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Audit Sampling

In: Business and Management

Submitted By jnamri
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Audit sampling is necessary and helps improve an audit engagement because examining all items are rather very timely, requires more effort, and of course, at higher cost. Audit risks such as inherent, control and detection risk are first assessed when doing audit sampling. Low control risk means auditors rely extensively on the entity's internal control, and vice versa. The process for determining risks and gathering evidences to provide reasonable assurance are done through other audit procedures such as tests of controls and tests of details. These procedures are done by sampling. Using sampling, when auditors do not obtain sufficient and appropriate evidences, there is a risk of not identifying material errors and therefore result in a wrong conclusion. The use of either non-statistical sampling techniques or statistical ones does not directly affect application of audit procedures, appropriateness of audit evidences or courses of actions that could be taken. Even though the procedures in non-statistical sampling is less formal, they are still rigorous. Non-statistical sampling method involves eight steps namely establish objective test, defining the population, determining distortions, determining the appropriate sample size, determination of the right method for the sample selection, proper testing of the selected sample, extrapolating results, risk assessment.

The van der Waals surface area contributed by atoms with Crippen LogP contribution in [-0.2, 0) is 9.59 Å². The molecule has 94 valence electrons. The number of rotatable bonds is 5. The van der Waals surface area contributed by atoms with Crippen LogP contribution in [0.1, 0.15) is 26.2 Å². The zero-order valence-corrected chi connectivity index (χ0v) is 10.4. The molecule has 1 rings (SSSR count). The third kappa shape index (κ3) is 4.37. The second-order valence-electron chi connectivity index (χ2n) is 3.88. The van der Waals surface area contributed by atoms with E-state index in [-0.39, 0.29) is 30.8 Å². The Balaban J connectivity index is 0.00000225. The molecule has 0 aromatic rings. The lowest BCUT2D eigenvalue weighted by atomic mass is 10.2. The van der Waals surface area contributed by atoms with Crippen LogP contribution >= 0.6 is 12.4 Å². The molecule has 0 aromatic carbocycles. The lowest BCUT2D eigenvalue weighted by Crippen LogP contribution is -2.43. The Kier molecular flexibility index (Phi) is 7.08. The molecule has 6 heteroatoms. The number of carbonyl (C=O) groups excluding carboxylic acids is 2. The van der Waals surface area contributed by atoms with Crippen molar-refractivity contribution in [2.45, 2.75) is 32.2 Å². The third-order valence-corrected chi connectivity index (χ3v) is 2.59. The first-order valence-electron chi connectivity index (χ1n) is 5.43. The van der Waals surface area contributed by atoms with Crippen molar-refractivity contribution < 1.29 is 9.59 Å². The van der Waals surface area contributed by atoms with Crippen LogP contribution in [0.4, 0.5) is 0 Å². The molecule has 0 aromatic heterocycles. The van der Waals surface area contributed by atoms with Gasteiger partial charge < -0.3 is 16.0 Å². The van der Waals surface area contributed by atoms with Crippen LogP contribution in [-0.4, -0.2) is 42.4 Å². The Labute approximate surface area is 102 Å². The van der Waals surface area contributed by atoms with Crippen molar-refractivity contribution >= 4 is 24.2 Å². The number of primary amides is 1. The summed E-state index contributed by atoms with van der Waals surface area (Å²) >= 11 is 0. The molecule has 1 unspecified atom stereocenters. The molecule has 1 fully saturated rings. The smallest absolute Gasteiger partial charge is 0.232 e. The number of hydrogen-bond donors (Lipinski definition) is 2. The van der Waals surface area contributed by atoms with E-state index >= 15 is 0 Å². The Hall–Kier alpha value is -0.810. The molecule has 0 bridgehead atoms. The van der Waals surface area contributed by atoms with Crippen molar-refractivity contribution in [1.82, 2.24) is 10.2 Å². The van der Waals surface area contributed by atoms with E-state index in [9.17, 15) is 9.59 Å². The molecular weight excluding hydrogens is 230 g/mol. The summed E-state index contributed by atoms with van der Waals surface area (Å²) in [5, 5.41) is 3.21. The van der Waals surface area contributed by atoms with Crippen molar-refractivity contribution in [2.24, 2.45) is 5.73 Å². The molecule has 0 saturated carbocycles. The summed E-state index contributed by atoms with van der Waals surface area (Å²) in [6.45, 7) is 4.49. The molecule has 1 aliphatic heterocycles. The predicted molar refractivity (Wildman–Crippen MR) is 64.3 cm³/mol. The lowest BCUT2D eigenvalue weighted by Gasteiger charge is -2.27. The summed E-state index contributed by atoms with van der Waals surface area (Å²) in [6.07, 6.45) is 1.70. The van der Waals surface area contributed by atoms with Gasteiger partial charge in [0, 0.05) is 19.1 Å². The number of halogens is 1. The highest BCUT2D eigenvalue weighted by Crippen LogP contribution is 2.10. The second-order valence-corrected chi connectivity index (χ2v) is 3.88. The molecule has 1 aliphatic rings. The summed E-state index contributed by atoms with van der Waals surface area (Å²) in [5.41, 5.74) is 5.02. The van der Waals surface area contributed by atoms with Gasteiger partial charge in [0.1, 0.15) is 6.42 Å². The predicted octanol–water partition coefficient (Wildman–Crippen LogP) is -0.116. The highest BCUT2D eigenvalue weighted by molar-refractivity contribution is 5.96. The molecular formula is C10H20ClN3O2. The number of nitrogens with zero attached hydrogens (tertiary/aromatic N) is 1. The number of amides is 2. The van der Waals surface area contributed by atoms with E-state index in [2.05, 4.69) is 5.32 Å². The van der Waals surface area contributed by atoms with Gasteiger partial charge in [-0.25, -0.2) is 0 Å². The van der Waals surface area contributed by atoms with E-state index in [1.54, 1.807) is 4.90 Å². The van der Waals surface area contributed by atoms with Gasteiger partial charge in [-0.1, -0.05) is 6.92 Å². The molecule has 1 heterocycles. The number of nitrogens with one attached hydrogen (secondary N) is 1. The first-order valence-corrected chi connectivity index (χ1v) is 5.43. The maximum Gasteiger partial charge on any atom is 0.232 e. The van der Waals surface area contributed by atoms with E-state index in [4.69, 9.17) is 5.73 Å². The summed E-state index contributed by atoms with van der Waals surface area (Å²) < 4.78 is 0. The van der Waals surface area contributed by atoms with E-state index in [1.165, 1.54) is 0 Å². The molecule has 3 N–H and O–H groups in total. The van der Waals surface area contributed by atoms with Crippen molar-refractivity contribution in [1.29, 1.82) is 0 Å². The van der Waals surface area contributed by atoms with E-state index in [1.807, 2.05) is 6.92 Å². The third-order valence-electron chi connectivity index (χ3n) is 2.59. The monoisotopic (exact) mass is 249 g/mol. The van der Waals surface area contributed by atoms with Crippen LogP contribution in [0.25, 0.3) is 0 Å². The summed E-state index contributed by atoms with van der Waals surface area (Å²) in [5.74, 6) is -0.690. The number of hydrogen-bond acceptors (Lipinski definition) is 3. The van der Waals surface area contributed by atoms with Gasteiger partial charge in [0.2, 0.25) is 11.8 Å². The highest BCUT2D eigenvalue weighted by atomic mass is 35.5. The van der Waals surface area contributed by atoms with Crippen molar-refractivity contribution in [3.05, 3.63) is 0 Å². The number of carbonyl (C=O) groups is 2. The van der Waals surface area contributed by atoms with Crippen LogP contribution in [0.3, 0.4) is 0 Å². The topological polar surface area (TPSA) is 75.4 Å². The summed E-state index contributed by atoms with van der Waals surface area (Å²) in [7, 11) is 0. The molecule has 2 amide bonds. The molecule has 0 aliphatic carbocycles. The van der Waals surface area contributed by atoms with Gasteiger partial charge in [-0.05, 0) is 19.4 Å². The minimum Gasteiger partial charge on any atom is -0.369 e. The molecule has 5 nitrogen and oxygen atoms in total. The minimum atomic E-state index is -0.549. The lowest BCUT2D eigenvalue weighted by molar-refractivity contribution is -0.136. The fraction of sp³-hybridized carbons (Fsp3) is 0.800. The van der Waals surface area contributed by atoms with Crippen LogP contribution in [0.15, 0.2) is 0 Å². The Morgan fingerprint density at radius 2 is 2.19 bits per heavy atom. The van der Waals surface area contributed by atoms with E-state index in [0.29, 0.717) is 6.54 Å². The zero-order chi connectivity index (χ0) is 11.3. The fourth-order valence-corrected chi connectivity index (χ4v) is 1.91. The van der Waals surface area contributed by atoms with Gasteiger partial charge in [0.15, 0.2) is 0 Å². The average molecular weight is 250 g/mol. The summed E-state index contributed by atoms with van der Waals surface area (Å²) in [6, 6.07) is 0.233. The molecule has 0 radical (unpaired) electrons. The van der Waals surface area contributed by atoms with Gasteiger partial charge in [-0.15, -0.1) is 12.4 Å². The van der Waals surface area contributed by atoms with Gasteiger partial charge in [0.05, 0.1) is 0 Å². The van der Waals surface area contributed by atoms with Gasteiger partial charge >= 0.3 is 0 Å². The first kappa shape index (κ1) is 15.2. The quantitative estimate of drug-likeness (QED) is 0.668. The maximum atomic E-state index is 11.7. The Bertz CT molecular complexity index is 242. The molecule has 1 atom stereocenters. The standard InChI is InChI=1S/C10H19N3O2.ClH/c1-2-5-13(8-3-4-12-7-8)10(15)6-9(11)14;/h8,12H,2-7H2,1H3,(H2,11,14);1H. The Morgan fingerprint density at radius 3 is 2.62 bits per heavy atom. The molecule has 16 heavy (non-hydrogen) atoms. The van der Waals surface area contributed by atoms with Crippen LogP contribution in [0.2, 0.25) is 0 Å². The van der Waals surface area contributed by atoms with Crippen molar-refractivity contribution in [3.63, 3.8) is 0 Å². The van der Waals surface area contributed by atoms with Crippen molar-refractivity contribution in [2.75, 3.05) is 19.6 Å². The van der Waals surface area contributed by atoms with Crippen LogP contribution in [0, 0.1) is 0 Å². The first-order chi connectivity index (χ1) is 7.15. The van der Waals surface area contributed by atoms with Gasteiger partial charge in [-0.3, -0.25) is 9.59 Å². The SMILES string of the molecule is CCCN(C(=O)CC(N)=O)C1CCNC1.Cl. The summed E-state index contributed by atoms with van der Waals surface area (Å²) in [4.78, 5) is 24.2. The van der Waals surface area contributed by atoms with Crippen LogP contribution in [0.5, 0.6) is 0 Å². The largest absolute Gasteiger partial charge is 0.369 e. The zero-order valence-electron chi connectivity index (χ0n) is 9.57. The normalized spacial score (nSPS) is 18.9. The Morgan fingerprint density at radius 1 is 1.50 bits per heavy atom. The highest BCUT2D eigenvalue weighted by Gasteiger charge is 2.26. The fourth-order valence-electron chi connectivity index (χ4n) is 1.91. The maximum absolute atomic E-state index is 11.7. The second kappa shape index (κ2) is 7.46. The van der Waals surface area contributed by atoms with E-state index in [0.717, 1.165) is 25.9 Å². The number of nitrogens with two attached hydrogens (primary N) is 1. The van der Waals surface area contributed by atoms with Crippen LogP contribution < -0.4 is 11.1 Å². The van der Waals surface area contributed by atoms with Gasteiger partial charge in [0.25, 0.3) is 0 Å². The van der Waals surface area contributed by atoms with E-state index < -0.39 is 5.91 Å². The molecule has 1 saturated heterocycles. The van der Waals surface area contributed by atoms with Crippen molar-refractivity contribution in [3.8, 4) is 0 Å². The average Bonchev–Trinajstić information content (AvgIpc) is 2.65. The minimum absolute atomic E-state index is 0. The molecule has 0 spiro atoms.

Firms include in their policies the techniques which they use to implement auditing procedures. One of the sampling techniques is attribute sampling. It is a statistical technique used to test a population on certain characteristics and to determine whether accounting controls are operating effectively. A relevant sequence on how to do attribute sampling is provided as follows: Determine the Test Objectives and Attributes, Determine Deviations Conditions, Define the Population to be...

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